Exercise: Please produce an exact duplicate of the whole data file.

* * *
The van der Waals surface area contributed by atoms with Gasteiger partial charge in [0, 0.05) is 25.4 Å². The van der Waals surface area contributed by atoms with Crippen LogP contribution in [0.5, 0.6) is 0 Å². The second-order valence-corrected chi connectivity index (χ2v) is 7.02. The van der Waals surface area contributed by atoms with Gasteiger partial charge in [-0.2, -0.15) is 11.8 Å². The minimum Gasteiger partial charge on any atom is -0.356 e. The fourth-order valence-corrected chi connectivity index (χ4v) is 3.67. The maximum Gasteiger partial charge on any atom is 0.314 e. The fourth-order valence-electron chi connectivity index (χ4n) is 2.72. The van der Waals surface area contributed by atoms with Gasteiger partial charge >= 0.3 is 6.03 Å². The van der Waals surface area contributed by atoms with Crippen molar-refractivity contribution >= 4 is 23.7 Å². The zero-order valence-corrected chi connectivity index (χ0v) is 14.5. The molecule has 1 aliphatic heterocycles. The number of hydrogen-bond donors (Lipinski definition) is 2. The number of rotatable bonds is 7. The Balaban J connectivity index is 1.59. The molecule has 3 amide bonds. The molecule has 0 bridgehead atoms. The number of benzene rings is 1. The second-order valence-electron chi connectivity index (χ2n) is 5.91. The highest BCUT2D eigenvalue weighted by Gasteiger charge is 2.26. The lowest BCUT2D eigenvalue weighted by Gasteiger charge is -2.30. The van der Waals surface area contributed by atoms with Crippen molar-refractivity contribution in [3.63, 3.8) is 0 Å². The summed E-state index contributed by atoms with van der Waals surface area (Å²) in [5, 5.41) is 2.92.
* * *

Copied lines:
The van der Waals surface area contributed by atoms with Gasteiger partial charge in [0, 0.05) is 25.4 Å². The van der Waals surface area contributed by atoms with Crippen LogP contribution in [0.5, 0.6) is 0 Å². The second-order valence-corrected chi connectivity index (χ2v) is 7.02. The van der Waals surface area contributed by atoms with Gasteiger partial charge in [-0.2, -0.15) is 11.8 Å². The minimum Gasteiger partial charge on any atom is -0.356 e. The fourth-order valence-corrected chi connectivity index (χ4v) is 3.67. The maximum Gasteiger partial charge on any atom is 0.314 e. The fourth-order valence-electron chi connectivity index (χ4n) is 2.72. The van der Waals surface area contributed by atoms with Gasteiger partial charge >= 0.3 is 6.03 Å². The van der Waals surface area contributed by atoms with Crippen molar-refractivity contribution >= 4 is 23.7 Å². The zero-order valence-corrected chi connectivity index (χ0v) is 14.5. The molecule has 1 aliphatic heterocycles. The number of hydrogen-bond donors (Lipinski definition) is 2. The number of rotatable bonds is 7. The Balaban J connectivity index is 1.59. The molecule has 3 amide bonds. The molecule has 0 bridgehead atoms. The number of benzene rings is 1. The second-order valence-electron chi connectivity index (χ2n) is 5.91. The highest BCUT2D eigenvalue weighted by Gasteiger charge is 2.26. The lowest BCUT2D eigenvalue weighted by Gasteiger charge is -2.30. The van der Waals surface area contributed by atoms with Crippen molar-refractivity contribution in [3.63, 3.8) is 0 Å². The summed E-state index contributed by atoms with van der Waals surface area (Å²) in [5, 5.41) is 2.92.